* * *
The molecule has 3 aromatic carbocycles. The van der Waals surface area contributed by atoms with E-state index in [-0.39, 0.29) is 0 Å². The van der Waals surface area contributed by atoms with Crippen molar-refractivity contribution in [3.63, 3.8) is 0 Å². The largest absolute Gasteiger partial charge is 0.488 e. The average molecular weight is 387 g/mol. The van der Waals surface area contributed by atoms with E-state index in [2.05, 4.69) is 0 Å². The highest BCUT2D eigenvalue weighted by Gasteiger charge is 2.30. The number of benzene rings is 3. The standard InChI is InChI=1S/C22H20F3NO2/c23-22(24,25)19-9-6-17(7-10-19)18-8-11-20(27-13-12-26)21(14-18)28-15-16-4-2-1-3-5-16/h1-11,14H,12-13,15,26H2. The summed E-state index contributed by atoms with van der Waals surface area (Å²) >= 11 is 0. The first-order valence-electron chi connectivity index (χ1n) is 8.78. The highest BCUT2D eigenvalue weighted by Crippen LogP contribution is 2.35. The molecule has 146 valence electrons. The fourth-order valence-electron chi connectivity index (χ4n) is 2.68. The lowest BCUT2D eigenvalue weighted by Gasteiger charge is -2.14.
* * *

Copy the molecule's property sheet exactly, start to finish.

The molecule has 3 aromatic carbocycles. The van der Waals surface area contributed by atoms with E-state index in [-0.39, 0.29) is 0 Å². The van der Waals surface area contributed by atoms with Crippen molar-refractivity contribution in [3.63, 3.8) is 0 Å². The largest absolute Gasteiger partial charge is 0.488 e. The average molecular weight is 387 g/mol. The van der Waals surface area contributed by atoms with E-state index in [2.05, 4.69) is 0 Å². The highest BCUT2D eigenvalue weighted by Gasteiger charge is 2.30. The number of benzene rings is 3. The standard InChI is InChI=1S/C22H20F3NO2/c23-22(24,25)19-9-6-17(7-10-19)18-8-11-20(27-13-12-26)21(14-18)28-15-16-4-2-1-3-5-16/h1-11,14H,12-13,15,26H2. The summed E-state index contributed by atoms with van der Waals surface area (Å²) >= 11 is 0. The first-order valence-electron chi connectivity index (χ1n) is 8.78. The highest BCUT2D eigenvalue weighted by Crippen LogP contribution is 2.35. The molecule has 146 valence electrons. The fourth-order valence-electron chi connectivity index (χ4n) is 2.68. The lowest BCUT2D eigenvalue weighted by Gasteiger charge is -2.14.